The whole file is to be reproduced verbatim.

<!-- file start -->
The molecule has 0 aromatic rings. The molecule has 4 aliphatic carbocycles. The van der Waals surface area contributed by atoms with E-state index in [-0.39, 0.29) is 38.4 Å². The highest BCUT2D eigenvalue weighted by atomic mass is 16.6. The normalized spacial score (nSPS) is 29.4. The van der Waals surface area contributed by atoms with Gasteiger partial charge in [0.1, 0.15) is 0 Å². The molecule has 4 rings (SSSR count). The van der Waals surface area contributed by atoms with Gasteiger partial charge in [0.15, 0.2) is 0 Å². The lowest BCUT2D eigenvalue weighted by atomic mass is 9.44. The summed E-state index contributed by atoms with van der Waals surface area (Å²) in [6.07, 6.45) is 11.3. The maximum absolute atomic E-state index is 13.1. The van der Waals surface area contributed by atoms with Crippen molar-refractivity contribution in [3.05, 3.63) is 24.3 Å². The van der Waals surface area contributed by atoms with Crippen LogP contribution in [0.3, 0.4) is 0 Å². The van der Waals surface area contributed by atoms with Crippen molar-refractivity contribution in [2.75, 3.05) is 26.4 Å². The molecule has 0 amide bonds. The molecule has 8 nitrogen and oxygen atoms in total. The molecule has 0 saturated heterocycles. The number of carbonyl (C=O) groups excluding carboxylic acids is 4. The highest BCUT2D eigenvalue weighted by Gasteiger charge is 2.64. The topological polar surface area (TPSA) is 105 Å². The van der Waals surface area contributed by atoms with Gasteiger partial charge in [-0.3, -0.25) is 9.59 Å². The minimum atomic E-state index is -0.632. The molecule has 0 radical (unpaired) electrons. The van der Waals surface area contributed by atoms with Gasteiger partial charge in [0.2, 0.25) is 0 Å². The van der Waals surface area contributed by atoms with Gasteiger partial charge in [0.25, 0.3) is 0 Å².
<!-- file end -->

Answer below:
The molecule has 0 aromatic rings. The molecule has 4 aliphatic carbocycles. The van der Waals surface area contributed by atoms with E-state index in [-0.39, 0.29) is 38.4 Å². The highest BCUT2D eigenvalue weighted by atomic mass is 16.6. The normalized spacial score (nSPS) is 29.4. The van der Waals surface area contributed by atoms with Gasteiger partial charge in [0.1, 0.15) is 0 Å². The molecule has 4 rings (SSSR count). The van der Waals surface area contributed by atoms with Gasteiger partial charge in [0.15, 0.2) is 0 Å². The lowest BCUT2D eigenvalue weighted by atomic mass is 9.44. The summed E-state index contributed by atoms with van der Waals surface area (Å²) in [6.07, 6.45) is 11.3. The maximum absolute atomic E-state index is 13.1. The van der Waals surface area contributed by atoms with Crippen molar-refractivity contribution in [3.05, 3.63) is 24.3 Å². The van der Waals surface area contributed by atoms with Crippen LogP contribution in [0.3, 0.4) is 0 Å². The van der Waals surface area contributed by atoms with Crippen molar-refractivity contribution in [2.75, 3.05) is 26.4 Å². The molecule has 0 amide bonds. The molecule has 8 nitrogen and oxygen atoms in total. The molecule has 0 saturated heterocycles. The number of carbonyl (C=O) groups excluding carboxylic acids is 4. The highest BCUT2D eigenvalue weighted by Gasteiger charge is 2.64. The topological polar surface area (TPSA) is 105 Å². The van der Waals surface area contributed by atoms with Gasteiger partial charge in [-0.3, -0.25) is 9.59 Å². The minimum atomic E-state index is -0.632. The molecule has 0 radical (unpaired) electrons. The van der Waals surface area contributed by atoms with Gasteiger partial charge in [0.2, 0.25) is 0 Å². The van der Waals surface area contributed by atoms with Gasteiger partial charge in [0.25, 0.3) is 0 Å².